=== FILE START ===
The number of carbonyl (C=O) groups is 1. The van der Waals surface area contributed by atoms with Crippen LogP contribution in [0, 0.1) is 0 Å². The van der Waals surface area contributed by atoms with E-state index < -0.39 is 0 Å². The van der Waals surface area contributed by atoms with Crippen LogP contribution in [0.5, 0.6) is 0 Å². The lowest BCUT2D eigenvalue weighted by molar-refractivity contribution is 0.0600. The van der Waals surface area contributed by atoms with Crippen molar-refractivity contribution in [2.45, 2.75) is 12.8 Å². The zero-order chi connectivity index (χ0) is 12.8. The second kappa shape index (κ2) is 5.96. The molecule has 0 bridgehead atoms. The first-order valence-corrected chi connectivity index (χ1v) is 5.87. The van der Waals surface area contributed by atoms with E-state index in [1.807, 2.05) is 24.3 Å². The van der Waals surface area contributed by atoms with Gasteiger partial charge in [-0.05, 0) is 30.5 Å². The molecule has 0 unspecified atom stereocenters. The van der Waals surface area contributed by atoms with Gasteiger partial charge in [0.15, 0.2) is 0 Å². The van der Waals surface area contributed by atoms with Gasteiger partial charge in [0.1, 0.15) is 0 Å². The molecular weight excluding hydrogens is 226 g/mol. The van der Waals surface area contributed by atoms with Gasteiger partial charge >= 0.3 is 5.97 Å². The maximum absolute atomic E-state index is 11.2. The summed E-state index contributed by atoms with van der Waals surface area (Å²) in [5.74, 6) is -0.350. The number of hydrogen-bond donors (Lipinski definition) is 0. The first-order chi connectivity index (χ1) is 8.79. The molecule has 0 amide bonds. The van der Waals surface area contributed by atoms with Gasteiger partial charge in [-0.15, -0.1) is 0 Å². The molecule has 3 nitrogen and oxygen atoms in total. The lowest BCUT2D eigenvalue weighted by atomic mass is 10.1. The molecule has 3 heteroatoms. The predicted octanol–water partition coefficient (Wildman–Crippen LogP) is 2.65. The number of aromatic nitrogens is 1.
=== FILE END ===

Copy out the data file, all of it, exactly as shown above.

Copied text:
The number of carbonyl (C=O) groups is 1. The van der Waals surface area contributed by atoms with Crippen LogP contribution in [0, 0.1) is 0 Å². The van der Waals surface area contributed by atoms with E-state index < -0.39 is 0 Å². The van der Waals surface area contributed by atoms with Crippen LogP contribution in [0.5, 0.6) is 0 Å². The lowest BCUT2D eigenvalue weighted by molar-refractivity contribution is 0.0600. The van der Waals surface area contributed by atoms with Crippen molar-refractivity contribution in [2.45, 2.75) is 12.8 Å². The zero-order chi connectivity index (χ0) is 12.8. The second kappa shape index (κ2) is 5.96. The molecule has 0 bridgehead atoms. The first-order valence-corrected chi connectivity index (χ1v) is 5.87. The van der Waals surface area contributed by atoms with E-state index in [1.807, 2.05) is 24.3 Å². The van der Waals surface area contributed by atoms with Gasteiger partial charge in [-0.05, 0) is 30.5 Å². The molecule has 0 unspecified atom stereocenters. The van der Waals surface area contributed by atoms with Gasteiger partial charge in [0.15, 0.2) is 0 Å². The van der Waals surface area contributed by atoms with Gasteiger partial charge in [0.1, 0.15) is 0 Å². The molecular weight excluding hydrogens is 226 g/mol. The van der Waals surface area contributed by atoms with Gasteiger partial charge >= 0.3 is 5.97 Å². The maximum absolute atomic E-state index is 11.2. The summed E-state index contributed by atoms with van der Waals surface area (Å²) in [5.74, 6) is -0.350. The number of hydrogen-bond donors (Lipinski definition) is 0. The first-order chi connectivity index (χ1) is 8.79. The molecule has 0 amide bonds. The van der Waals surface area contributed by atoms with Gasteiger partial charge in [-0.15, -0.1) is 0 Å². The molecule has 3 nitrogen and oxygen atoms in total. The lowest BCUT2D eigenvalue weighted by atomic mass is 10.1. The molecule has 3 heteroatoms. The predicted octanol–water partition coefficient (Wildman–Crippen LogP) is 2.65. The number of aromatic nitrogens is 1.